A five-part RfC was initiated at the end of September by Dominus Vobisdu, in which the editor raised concern that several sections of the article Astrology give undue weight to a minority view of astrology, and over the use of unreliable sources in those claims. Duing the past month, more than 200 separate comments have been left on the talk page on these matters. Several editors have engaged in heated exchanges, and in mid-October the Arbitration Committee imposed a six-month topic ban from the topic of astrology on Ludwigs2, due to his comments at the RfC (the Astrology article is under general sanctions as a result of the case Pseudoscience). While a broad consensus has formed on most of the issues, the discussion appears likely to remain open for some time.

Lead section of Mass killings under Communist regimes put to a vote

An RfC filed jointly by Paul Siebert and Smallbones seeks to end a dispute over the content of the lead section of Mass killings under Communist regimes, by crafting two potential lead sections and asking the community to choose which one should be placed in the article. The discussion has slowed to a halt, and at present neither of the two originally proposed leads, nor a third lead suggested during the discussion, has managed to achieve more support than opposition.

Restructuring proposed for the Verifiability policy's handling of "verifiability, not truth"

A modification to the verifiability policy was proposed earlier this month that would make two changes to the handling of "verifiability, not truth". The change would remove mention of the concept "verifiability, not truth" from the lead, in favor of mention that Wikipedia policies other than verifiability also affect the inclusion of content. "Verifiability, not truth" would instead be addressed in a new section, "Assertions of truth and untruth", placed right after the lead. Support for the change was just above a 2:1 margin, with almost 100 opinions already in, before a sudden spike in participation after a thread was opened on October 28 at the administrators' noticeboard alleging that the RfC was closed too early and was not closed by an uninvolved admin. The margin of support has decreased to around 3:2, with just under 250 comments in. SarekOfVulcan, the administrator whose close of the discussion led to the AN/I thread, voluntarily resigned his administrator tools on October 29.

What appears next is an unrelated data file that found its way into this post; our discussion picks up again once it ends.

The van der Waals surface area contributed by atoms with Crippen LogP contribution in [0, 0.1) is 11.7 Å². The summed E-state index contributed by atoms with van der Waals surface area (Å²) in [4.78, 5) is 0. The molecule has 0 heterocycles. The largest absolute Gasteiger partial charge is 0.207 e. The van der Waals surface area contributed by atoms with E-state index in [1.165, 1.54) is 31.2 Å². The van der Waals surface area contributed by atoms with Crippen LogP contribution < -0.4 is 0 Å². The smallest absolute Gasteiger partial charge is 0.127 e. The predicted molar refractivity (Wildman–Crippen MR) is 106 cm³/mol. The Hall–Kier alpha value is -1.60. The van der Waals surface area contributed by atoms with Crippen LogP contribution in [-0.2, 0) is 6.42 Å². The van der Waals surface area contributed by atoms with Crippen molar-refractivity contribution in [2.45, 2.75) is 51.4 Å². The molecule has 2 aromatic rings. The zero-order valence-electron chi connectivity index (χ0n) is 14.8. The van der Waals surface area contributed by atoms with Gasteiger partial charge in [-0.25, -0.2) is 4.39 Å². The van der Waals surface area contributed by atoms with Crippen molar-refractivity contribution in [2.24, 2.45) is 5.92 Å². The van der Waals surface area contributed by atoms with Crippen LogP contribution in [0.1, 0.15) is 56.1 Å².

Proposal that e-sports be explicitly excluded from the Notability (sports) guideline

An RfC was started earlier this week by Ridernyc that sought to gain consensus for inserting the line, "At this time there is no consensus that Esports [sic] participants are covered by the criteria of this guideline" into the page Notability (sports). A dozen editors have commented, and the discussion is ongoing. Another e-sports-related discussion is under way at the Reliable sources noticeboard, regarding whether or not several websites can be considered independent sources.

Other discussions

Consensus sought for a conditional unblock of TreasuryTag

TreasuryTag, an editor since 2006, was blocked at the beginning of the month for "generally combative behaviour not conducive to collaborative environment". Having been blocked in August and September for unacceptable behavior, and each time being unblocked after promising to reform, TreasuryTag's October block was indefinite. A proposal by Worm That Turned was put forth at the Administrators' noticeboard that would have allowed the editor to be unblocked and given a final chance, on the condition that they be mentored and monitored by Worm That Turned and Fastily, both admins. Almost 50 people left comments on the matter. Sjakkalle closed the discussion and stated, in part, that consensus was against unblocking TreasuryTag, but that there was "general agreement in the discussion that both Worm That Turned and Fastily should be commended for their generous offer and attempts to find a satisfactory outcome".